New York City Fashion Industry Snapshot 2011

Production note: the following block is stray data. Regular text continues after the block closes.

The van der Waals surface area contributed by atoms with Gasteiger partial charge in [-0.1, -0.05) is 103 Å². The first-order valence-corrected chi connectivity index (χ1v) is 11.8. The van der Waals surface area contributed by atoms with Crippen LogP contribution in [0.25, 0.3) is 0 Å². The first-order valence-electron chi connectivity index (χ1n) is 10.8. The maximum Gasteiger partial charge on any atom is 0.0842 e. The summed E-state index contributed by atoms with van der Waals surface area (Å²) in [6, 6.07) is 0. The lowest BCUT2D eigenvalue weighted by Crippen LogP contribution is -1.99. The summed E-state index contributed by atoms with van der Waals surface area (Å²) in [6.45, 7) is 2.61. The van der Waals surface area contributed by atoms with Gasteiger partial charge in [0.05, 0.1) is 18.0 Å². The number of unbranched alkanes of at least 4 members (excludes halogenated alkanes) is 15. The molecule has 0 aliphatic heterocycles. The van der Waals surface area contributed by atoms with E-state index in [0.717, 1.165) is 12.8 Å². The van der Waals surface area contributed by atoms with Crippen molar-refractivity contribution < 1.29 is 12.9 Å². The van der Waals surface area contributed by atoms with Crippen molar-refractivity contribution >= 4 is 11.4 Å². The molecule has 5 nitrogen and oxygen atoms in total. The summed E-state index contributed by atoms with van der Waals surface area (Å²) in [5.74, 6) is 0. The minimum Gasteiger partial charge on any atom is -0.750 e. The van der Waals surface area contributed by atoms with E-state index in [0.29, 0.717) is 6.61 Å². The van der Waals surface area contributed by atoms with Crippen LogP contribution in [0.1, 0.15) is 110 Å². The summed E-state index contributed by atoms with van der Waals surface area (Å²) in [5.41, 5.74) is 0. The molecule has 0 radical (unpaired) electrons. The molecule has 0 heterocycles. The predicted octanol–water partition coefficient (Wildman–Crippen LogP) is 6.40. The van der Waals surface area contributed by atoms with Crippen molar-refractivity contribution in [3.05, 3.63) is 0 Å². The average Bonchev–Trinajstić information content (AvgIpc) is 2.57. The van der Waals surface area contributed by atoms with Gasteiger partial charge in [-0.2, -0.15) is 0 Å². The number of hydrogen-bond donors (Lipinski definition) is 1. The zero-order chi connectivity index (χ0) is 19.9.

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<ul><li><p>FASHION IN NEW YORK CITY</p><p>Industry Snapshot</p><p>Fashion Retail</p><p>55%</p><p>30%</p><p>15%*</p><p>NYC Fashion Employment NYC Fashion Breakdown</p><p>Total Jobs: 165,000</p><p>Fashion Industry OverviewLike many sectors, the fashion industry faced many challenges due to the global financial crisis. From</p><p>2008-2009, an extremely difficult retail environment as well as continued declines in manufacturing</p><p>drove down fashion employment in NYC (-7.3%) as well as nationwide (-6.9%). Despite these issues,</p><p>the fashion industry remains one of NYCs largest and most prominent sectors. Employs 165,000 people, accounting for 5.5% of NYCs workforce.1</p><p> Generates $9 billion in total wages and tax revenues of $1.7 billion.2</p><p> Serves as headquarters to over 900 fashion companies.3</p><p>Fashion Week Fashion Week, the semiannual event held at Lincoln Center and throughout the City, includes over</p><p>250 fashion shows and attracts approximately 232,000 total attendees per year.4</p><p> Citywide, the event generates $466 million in direct visitor spending per year, leading to</p><p>$773 million in total economic impact per year.5</p><p>Wholesale/Design NYC is a wholesale buying leader, hosting 75 major fashion trade shows and market weeks</p><p>annually and housing thousands of fashion showrooms.6</p><p> Collectively, fashion trade shows, events and showrooms generate $16.2B in total direct spending</p><p>and 578,000 annual out-of-town visits, accounting for 14% of all conventioneers to the City.7</p><p>Fashion Retail NYCs fashion retail market the countrys largest is growing at a considerable rate. From 2010</p><p>2025, it is projected that employment for NYC clothing and accessories stores will increase by 13%.8</p><p>Manufacturing Fashion manufacturing represents approximately 31% of all manufacturing jobs in NYC.9</p><p> Fashion manufacturing employment in NYC has declined 61% since 2001, reflecting the national</p><p>trend of migrating manufacturing offshore (U.S. fashion manufacturing employment: 58%</p><p>since 2001).10</p><p>Fashion Start-ups Leading next-generation fashion retailers, such as Gilt Groupe, Rent The Runway and</p><p>FashionStake, are headquartered here, adding to NYCs innovative fashion start-up scene.</p><p>Note: Sales in 2008 dollarsSources: NYS Department of Labor, 2009; U.S. Census Bureau, 2002; U.S. Bureau Labor ofStatistics, 2009</p><p>Wholesale/ FashionDesign Manufacturing* Retail Total</p><p>Employees 50,000 25,000 90,000 165,000</p><p>Employment 5-year</p><p>% change -5% -44% +9% -8%</p><p>Number</p><p>of Establishments 5,932 2,248 6,300 14,480</p><p>Annual Sales $34.7B $8.7B $12.2B $55.6B</p><p>*Employment figures represented in the table are based on the industry of employment,not occupations. Nationally, 60.4% of workers employed by fashion manufacturing haveoccupations related to production. Within fashion wholesale/design and retail industries,6.3% and 1.5% are production-related jobs, respectively.</p></li><li><p>The Garment Center The Garment Center caters to all aspects of the fashion process</p><p>from design and production to wholesale selling. Over 50% of all</p><p>fashion jobs are found in the Garment Center and surrounding</p><p>neighborhoods.11 No other city has a comparable concentration of</p><p>fashion businesses and talent in a single district.</p><p>Talent Many of the industrys premier designers are located in NYC, including</p><p>Diane von Furstenberg, Marc Jacobs, Donna Karan, Calvin Klein,</p><p>Michael Kors, Ralph Lauren, and Isaac Mizrahi. NYC boasts the countrys best fashion schools, such as The Fashion</p><p>Institute of Technology (FIT), LIM College, Parsons The New School for</p><p>Design, and Pratt Institute. NYC fashion schools graduate over 1,000 students each year, many of</p><p>whom choose to work in NYC (90% of FIT graduates stay).</p><p>Complementary Industries Two of the three largest global marketing agencies are headquartered</p><p>in NYC.12</p><p> NYC is home to some of the biggest fashion publications, such as</p><p>GQ, Vogue, and Womens Wear Daily. The City also lays claim to</p><p>many of the cutting-edge new media outlets, such as The Business</p><p>of Fashion, Refinery29, The Sartorialist and, StyleCaster.</p><p>Mayoral/City Fashion Accomplishments Secured the iconic Lincoln Center as the new, long-term home for</p><p>Mercedes-Benz Fashion Week. Catalyzed the {CFDA Fashion Incubator} to nurture NYCs next</p><p>generation of design talent. Created a consolidated business-to-business information resource</p><p>for NYCs fashion industry: www.NYCFashionInfo.com. Stimulated retail spending through Fashions Night Out the</p><p>citywide shopping event that had over 1,000 participating stores. Launched Fashion.NYC.2020, a yearlong initiative to develop actionable</p><p>strategies to address the important trends affecting the industry. As a part of Fashion.NYC.2020, Mayor Bloomberg announced six new</p><p>initiatives to support the long-term growth of NYCs fashion industry:</p><p> NYC Fashion Production Co-op Bank: To assist emerging design-</p><p>ers with their initial production cycles, the City will establish a fund</p><p>to help them access capital for production financing and local</p><p>production resources.</p><p> Project Pop-up: To maintain New York Citys position as a retail</p><p>leader, the City will launch Project Pop-up, an annual competition</p><p>to promote new and innovative retail concepts.</p><p> New York City Fashion Draft: To ensure fashion is in the career</p><p>decision set for top business-minded students, the Fashion Draft</p><p>will consist of a structured interview week where selected</p><p>students have the opportunity to earn full-time, management-</p><p>track positions in the industry.</p><p> Fashion Campus NYC: In order to enrich and expand the</p><p>overall fashion experience for summer fashion interns, Fashion</p><p>Campus NYC will include seminars by industry leaders and</p><p>networking opportunities.</p><p> New York City Fashion Fellows: The fashion industry has few</p><p>programs that highlight the rising stars in fashion management.</p><p>This annual program will select up-and-coming Fashion Fellows to</p><p>receive mentoring services and networking opportunities.</p><p> Designer as Entrepreneur: To equip emerging creative talent with the</p><p>necessary tools for launching and managing a fashion business,</p><p>Designer as Entrepreneur will serve as an entrepreneurial</p><p>boot camp.</p><p>References1. NYS Department of Labor, 20092. NYS Department of Labor, 2008, 2009; NYCEDC, 2008 (derived from NYS</p><p>Department of Finance and NYS Department of Management and Budget)3. Hoovers, 20104. NYCEDC, 20075. NYCEDC, 20086. NYCEDC, 2007; The Doneger Group, 20077. NYCEDC, 2007; NYC &amp; Company, 20078. Moodys Economy.com, 20109. NYS Department of Labor, 200910. NYS Department of Labor, 2009; U.S. Bureau Labor of Statistics, 200911. NYS Department of Labor, 200812. Advertising Age, 2008</p><p>Note: The Fashion Industry includes the following NAICS codes: Wholesale/Design:423940, 4243, 541490, 55 (11.7% fashion related); Fashion Retail: 448, 451130,4521; Manufacturing: 313, 315, 316, 31491, 339911, 339913, 339914, 339993.</p><p>For more information, please visit www.nycedc.com/Fashion or email fashion@nycedc.com.</p><p>www.nycedc.com | Find us on:</p><p>Distribution of NYC Fashion-Related Jobs5</p><p>fashion@nycedc.comwww.nycedc.com/Fashionwww.NYCFashionInfo.com</p></li></ul>